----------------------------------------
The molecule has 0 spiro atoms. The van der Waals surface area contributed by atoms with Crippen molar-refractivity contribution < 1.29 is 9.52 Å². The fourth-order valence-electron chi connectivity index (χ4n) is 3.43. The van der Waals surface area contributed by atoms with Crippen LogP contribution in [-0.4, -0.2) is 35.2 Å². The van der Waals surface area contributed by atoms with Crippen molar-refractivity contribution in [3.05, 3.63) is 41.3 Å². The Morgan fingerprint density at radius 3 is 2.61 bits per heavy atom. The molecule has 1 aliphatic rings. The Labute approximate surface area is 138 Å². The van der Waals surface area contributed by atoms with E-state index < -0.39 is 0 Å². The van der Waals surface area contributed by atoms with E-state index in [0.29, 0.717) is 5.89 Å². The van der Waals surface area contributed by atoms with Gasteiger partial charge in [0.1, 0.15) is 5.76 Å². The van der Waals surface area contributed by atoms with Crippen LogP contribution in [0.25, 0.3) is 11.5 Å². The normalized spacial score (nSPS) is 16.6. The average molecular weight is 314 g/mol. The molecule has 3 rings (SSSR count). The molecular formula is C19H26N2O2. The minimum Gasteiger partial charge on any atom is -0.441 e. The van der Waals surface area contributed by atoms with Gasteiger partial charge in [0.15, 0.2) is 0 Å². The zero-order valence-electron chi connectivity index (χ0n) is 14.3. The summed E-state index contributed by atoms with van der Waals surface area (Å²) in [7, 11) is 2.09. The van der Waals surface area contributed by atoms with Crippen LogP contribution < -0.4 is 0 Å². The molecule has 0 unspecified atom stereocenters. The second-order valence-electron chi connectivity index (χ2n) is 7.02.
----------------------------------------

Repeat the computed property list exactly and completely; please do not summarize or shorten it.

The molecule has 0 spiro atoms. The van der Waals surface area contributed by atoms with Crippen molar-refractivity contribution < 1.29 is 9.52 Å². The fourth-order valence-electron chi connectivity index (χ4n) is 3.43. The van der Waals surface area contributed by atoms with Crippen LogP contribution in [-0.4, -0.2) is 35.2 Å². The van der Waals surface area contributed by atoms with Crippen molar-refractivity contribution in [3.05, 3.63) is 41.3 Å². The Morgan fingerprint density at radius 3 is 2.61 bits per heavy atom. The molecule has 1 aliphatic rings. The Labute approximate surface area is 138 Å². The van der Waals surface area contributed by atoms with E-state index < -0.39 is 0 Å². The van der Waals surface area contributed by atoms with E-state index in [0.29, 0.717) is 5.89 Å². The van der Waals surface area contributed by atoms with Gasteiger partial charge in [0.1, 0.15) is 5.76 Å². The van der Waals surface area contributed by atoms with Crippen LogP contribution in [0.25, 0.3) is 11.5 Å². The normalized spacial score (nSPS) is 16.6. The average molecular weight is 314 g/mol. The molecule has 3 rings (SSSR count). The molecular formula is C19H26N2O2. The minimum Gasteiger partial charge on any atom is -0.441 e. The van der Waals surface area contributed by atoms with Gasteiger partial charge in [0.15, 0.2) is 0 Å². The zero-order valence-electron chi connectivity index (χ0n) is 14.3. The summed E-state index contributed by atoms with van der Waals surface area (Å²) in [7, 11) is 2.09. The van der Waals surface area contributed by atoms with Crippen LogP contribution < -0.4 is 0 Å². The molecule has 0 unspecified atom stereocenters. The second-order valence-electron chi connectivity index (χ2n) is 7.02.